c. Young people must learn at home and in school that sexuality is not a negative, destructive, or exploitative force, but creative and affirmative. Sexuality as a life-affirming shaper of community can only be effective when partners accept the responsibilities of caring for one another’s happiness.
d. The relationship between women and men should be characterized not by patronizing behavior or exploitation, but by love, partnership, and trustworthiness. Human fulfillment is not identical with sexual pleasure. Sexuality should express and reinforce a loving relationship lived by equal partners. Some religious traditions know the ideal of a voluntary renunciation of the full use of sexuality. Voluntary renunciation also can be an expression of identity and meaningful fulfillment.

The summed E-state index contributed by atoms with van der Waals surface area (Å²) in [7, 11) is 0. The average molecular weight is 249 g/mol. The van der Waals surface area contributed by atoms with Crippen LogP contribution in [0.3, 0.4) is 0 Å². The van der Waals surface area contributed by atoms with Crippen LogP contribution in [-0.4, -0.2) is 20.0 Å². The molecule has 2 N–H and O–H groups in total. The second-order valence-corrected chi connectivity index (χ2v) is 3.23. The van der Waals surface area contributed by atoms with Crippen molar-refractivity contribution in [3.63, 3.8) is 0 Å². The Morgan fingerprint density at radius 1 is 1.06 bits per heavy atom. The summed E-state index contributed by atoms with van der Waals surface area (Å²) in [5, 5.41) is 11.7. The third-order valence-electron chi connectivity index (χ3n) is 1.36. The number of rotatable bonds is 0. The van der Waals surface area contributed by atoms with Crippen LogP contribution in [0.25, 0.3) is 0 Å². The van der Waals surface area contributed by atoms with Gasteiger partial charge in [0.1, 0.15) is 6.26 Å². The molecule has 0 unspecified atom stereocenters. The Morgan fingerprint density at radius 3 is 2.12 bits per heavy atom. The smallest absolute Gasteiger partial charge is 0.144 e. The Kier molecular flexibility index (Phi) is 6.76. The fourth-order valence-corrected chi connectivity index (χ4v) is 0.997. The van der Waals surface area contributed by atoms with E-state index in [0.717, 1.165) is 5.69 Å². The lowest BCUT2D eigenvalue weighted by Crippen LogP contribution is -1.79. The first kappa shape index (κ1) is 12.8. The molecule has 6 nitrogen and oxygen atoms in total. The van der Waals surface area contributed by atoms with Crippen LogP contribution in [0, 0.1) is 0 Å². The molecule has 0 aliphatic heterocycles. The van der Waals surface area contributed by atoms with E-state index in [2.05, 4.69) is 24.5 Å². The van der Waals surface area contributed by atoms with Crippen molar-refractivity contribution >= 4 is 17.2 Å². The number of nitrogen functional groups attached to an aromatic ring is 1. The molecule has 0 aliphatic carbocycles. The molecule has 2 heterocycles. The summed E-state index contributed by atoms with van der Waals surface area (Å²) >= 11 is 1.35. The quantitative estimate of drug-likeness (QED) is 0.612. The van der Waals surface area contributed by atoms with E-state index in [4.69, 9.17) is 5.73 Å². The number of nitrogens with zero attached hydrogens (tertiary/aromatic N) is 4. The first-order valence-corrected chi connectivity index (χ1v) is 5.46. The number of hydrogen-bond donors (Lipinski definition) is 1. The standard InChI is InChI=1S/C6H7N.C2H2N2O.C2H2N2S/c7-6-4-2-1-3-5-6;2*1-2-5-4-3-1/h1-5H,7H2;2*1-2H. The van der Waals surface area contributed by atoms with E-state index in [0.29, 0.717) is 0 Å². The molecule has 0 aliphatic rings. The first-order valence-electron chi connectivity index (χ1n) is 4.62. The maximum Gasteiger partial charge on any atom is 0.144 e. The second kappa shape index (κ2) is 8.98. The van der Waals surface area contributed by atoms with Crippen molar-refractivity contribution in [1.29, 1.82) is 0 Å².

e. The social institution of marriage, despite all its cultural and religious variety, is characterized by love, loyalty, and permanence. It aims at and should guarantee security and mutual support to husband, wife, and child. It should secure the rights of all family members.
All lands and cultures should develop economic and social relationships which will enable marriage and family life worthy of human beings, especially for older people. Children have a right of access to education. Parents should not exploit children, nor children parents. Their relationships should reflect mutual respect, appreciation, and concern.
f. To be authentically human in the spirit of our great religious and ethical traditions means the following: • We need mutual respect, partnership, and understanding, instead of patriarchal domination and degradation, which are expressions of violence and engender counter-violence • We need mutual concern, tolerance, readiness for reconciliation, and love, instead of any form of possessive lust or sexual misuse. Only what has already been experienced in personal and familial relationships can be practiced on the level of nations and religions.
5. Commitment to a Culture of Sustainability and Care for the